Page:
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Moody's warns of ongoing risks on Korean Peninsula despite dialogue

Ratings company says crisis could spark capital outflows from Asia, yen spike

TOKYO -- Despite tentative signs of a thaw in inter-Korean relations recently, Moody's Investors Service reminded investors Wednesday that "nothing has changed" in terms of the fundamental tensions over Pyongyang's development of nuclear weapons.

The economic impact of a military crisis would be far-reaching, causing capital outflows to many countries in Asia and an export-crippling yen appreciation in Japan, said Christian de Guzman, sovereign debt analyst at the U.S. ratings company. 

"North Korea continues to assert that they should be acknowledged as a nuclear power, whereas the United States, as well as Japan, have continued to assert their position that they won't allow nuclear weapons on the Korean Peninsula," de Guzman said in a media round table here.

The US "hasn't totally disavowed the potential for a conflict. Preemptive strikes, for instance, continue to be much of a topic of discussion in Washington," he added.

He made the comments in response to a recent series of positive developments regarding North Korea, including its resumption of dialogue with Seoul, a suggestion by U.S. President Donald Trump that he is open to talks with Pyongyang, and the postponement of joint military drills by the U.S. and South Korea until after the Winter Olympics in Pyeongchang, in which the North is set to participate.

Moody's raised its political risk assessment for the Korean Peninsula in August, warning that the probability of a conflict scenario had increased, even though it was not its main scenario.

Should a conflict break out, Moody's says, Vietnam and Japan would be most exposed to economic fallout among countries outside the Korean Peninsula, due to their trade linkages. Vietnam hosts assembly plants of South Korean mobile phone makers Samsung and LG, while Japan is a top supplier of components and machinery to South Korea, as well as a major destination for its tourists.

A conflict would not only affect trade flows, but capital flows as well, depriving Asian countries of capital supply from South Korea. Heightened risk aversion could also trigger broad capital outflows from the region, spreading the crisis to countries with precarious external positions, such as Sri Lanka.

Flight to safety would also likely ensue, causing a sharp appreciation of the yen. If a conflict lasted more than a few weeks, the strong yen could start biting into the real economy, such as exports, de Guzman warned.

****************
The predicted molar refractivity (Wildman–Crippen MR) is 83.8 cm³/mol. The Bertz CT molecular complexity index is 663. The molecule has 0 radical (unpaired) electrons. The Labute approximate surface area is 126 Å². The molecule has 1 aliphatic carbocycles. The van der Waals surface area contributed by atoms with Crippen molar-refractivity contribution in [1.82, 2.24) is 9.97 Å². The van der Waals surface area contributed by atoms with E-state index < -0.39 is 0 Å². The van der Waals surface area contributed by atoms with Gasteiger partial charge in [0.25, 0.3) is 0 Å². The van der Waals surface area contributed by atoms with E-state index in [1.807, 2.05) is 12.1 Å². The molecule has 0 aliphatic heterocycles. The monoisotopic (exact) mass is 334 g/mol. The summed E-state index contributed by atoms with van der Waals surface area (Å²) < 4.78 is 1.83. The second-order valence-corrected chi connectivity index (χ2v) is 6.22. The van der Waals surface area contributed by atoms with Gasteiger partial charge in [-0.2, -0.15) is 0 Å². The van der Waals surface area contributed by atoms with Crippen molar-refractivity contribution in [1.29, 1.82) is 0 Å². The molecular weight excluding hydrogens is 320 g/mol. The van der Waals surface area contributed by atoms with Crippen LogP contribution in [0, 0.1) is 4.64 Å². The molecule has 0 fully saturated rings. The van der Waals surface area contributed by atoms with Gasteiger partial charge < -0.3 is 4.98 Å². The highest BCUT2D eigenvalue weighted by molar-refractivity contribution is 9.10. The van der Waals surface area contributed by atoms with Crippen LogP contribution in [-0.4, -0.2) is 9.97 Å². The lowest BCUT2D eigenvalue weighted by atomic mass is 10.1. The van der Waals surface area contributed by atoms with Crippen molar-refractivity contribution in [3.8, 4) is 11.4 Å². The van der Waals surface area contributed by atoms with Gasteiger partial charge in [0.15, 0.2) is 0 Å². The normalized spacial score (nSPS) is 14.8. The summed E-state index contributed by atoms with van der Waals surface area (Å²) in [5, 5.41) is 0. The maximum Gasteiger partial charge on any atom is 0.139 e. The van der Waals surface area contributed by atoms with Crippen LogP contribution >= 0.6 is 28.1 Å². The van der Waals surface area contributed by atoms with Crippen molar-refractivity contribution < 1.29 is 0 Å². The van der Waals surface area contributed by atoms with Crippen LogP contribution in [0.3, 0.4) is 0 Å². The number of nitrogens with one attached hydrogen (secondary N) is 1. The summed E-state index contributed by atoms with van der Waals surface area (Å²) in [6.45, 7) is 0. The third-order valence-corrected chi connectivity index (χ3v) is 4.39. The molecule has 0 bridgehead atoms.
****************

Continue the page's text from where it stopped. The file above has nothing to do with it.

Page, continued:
North Korea is just one example of the risks that are still lurking under the generally positive economic outlook for the Asian region, which stands to benefit most from the expected expansion of the global economy in the coming year because of its manufacturing-oriented economic structure.

In China, "we do think that the growth has stabilized somewhat," de Guzman said. Moody's last year downgraded China's sovereign debt, to A1 from Aa3, in the first downgrade since 1989, amid concern about the country's rising levels of debt. China's public sector began accumulating debt after the global financial crisis prompted a massive stimulus program by the government, while accommodative monetary policy has fueled lending, creating excess production capacity in mature manufacturing industries such as steel and glass.

Beijing is now trying to restructure inefficient industries, while maintaining growth, a task that is widely seen as a challenge.

Since the downgrade, de Guzman said, the Chinese government has become "more vocal" about reducing debt. But actual progress is likely to be slow, he predicted.

"While there has been much emphasis on deleveraging, we actually don't think that there is going to be much in the way of the actual debt ratios turning down," he said. "There will be a slowing in debt accumulation, but deleveraging is perhaps far away in the absence of actually changing the growth targets."

Concerns about high levels of debt are not limited to China. Large amounts of foreign debt held by Indonesian companies could pose a risk to the country's economy, as the U.S. Federal Reserve is expected to keep raising interest rates this year.

"Their borrowing profile is a lot more susceptible to not just higher interest rates globally, but also to exchange rate depreciation," de Guzman said of Indonesian companies.

Indonesia suffered a capital outflow and a plunge in its currency, the rupiah, in 2013 after speculation started swirling that the U.S. central bank would begin monetary tightening.

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